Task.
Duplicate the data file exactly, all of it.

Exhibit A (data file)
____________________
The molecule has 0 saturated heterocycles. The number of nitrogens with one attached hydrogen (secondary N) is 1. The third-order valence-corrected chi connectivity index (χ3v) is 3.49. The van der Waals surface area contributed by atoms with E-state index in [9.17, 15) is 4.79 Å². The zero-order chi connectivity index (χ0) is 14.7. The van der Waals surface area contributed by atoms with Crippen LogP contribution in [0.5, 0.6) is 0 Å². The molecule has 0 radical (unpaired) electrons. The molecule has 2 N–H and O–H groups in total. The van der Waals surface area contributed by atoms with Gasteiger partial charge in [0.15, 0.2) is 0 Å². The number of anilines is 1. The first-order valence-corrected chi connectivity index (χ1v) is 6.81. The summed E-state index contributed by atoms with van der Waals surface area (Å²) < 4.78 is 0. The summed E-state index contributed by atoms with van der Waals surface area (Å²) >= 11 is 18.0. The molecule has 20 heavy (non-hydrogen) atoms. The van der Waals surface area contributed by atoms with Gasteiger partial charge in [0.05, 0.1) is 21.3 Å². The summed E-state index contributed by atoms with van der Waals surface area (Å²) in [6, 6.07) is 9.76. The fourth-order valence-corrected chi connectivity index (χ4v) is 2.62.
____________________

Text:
The molecule has 0 saturated heterocycles. The number of nitrogens with one attached hydrogen (secondary N) is 1. The third-order valence-corrected chi connectivity index (χ3v) is 3.49. The van der Waals surface area contributed by atoms with E-state index in [9.17, 15) is 4.79 Å². The zero-order chi connectivity index (χ0) is 14.7. The van der Waals surface area contributed by atoms with Crippen LogP contribution in [0.5, 0.6) is 0 Å². The molecule has 0 radical (unpaired) electrons. The molecule has 2 N–H and O–H groups in total. The van der Waals surface area contributed by atoms with Gasteiger partial charge in [0.15, 0.2) is 0 Å². The number of anilines is 1. The first-order valence-corrected chi connectivity index (χ1v) is 6.81. The summed E-state index contributed by atoms with van der Waals surface area (Å²) < 4.78 is 0. The summed E-state index contributed by atoms with van der Waals surface area (Å²) >= 11 is 18.0. The molecule has 20 heavy (non-hydrogen) atoms. The van der Waals surface area contributed by atoms with Gasteiger partial charge in [0.05, 0.1) is 21.3 Å². The summed E-state index contributed by atoms with van der Waals surface area (Å²) in [6, 6.07) is 9.76. The fourth-order valence-corrected chi connectivity index (χ4v) is 2.62.